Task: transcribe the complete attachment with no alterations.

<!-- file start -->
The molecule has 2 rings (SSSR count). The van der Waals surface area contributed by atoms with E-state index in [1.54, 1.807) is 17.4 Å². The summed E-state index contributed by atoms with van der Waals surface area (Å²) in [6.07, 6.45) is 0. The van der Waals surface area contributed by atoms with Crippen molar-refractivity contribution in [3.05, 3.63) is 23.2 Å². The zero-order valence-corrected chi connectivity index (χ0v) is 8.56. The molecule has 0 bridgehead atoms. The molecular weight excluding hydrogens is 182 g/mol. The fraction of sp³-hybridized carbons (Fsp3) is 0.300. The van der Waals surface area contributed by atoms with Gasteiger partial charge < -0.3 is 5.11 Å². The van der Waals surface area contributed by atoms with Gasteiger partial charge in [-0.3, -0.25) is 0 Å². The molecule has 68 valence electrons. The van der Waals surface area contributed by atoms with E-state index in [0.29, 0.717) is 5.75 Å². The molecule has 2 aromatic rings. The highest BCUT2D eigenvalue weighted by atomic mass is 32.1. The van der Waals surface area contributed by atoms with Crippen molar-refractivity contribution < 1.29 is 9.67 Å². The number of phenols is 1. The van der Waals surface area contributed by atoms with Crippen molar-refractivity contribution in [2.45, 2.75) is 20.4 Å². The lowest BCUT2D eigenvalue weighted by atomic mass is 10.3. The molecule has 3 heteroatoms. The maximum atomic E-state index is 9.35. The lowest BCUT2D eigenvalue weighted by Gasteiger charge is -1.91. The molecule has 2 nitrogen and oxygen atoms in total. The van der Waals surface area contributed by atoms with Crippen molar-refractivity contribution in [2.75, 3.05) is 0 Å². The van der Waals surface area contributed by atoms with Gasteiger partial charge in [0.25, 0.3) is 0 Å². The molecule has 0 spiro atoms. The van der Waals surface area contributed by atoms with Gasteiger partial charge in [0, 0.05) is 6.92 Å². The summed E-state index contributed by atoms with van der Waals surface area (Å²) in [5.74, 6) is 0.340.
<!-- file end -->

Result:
The molecule has 2 rings (SSSR count). The van der Waals surface area contributed by atoms with E-state index in [1.54, 1.807) is 17.4 Å². The summed E-state index contributed by atoms with van der Waals surface area (Å²) in [6.07, 6.45) is 0. The van der Waals surface area contributed by atoms with Crippen molar-refractivity contribution in [3.05, 3.63) is 23.2 Å². The zero-order valence-corrected chi connectivity index (χ0v) is 8.56. The molecule has 0 bridgehead atoms. The molecular weight excluding hydrogens is 182 g/mol. The fraction of sp³-hybridized carbons (Fsp3) is 0.300. The van der Waals surface area contributed by atoms with Gasteiger partial charge < -0.3 is 5.11 Å². The van der Waals surface area contributed by atoms with Gasteiger partial charge in [-0.3, -0.25) is 0 Å². The molecule has 68 valence electrons. The van der Waals surface area contributed by atoms with E-state index in [0.29, 0.717) is 5.75 Å². The molecule has 2 aromatic rings. The highest BCUT2D eigenvalue weighted by atomic mass is 32.1. The van der Waals surface area contributed by atoms with Crippen molar-refractivity contribution < 1.29 is 9.67 Å². The number of phenols is 1. The van der Waals surface area contributed by atoms with Crippen molar-refractivity contribution in [2.45, 2.75) is 20.4 Å². The lowest BCUT2D eigenvalue weighted by atomic mass is 10.3. The molecule has 3 heteroatoms. The maximum atomic E-state index is 9.35. The lowest BCUT2D eigenvalue weighted by Gasteiger charge is -1.91. The molecule has 2 nitrogen and oxygen atoms in total. The van der Waals surface area contributed by atoms with Crippen molar-refractivity contribution in [2.75, 3.05) is 0 Å². The van der Waals surface area contributed by atoms with Gasteiger partial charge in [0.25, 0.3) is 0 Å². The molecule has 0 spiro atoms. The van der Waals surface area contributed by atoms with Gasteiger partial charge in [0, 0.05) is 6.92 Å². The summed E-state index contributed by atoms with van der Waals surface area (Å²) in [5.74, 6) is 0.340.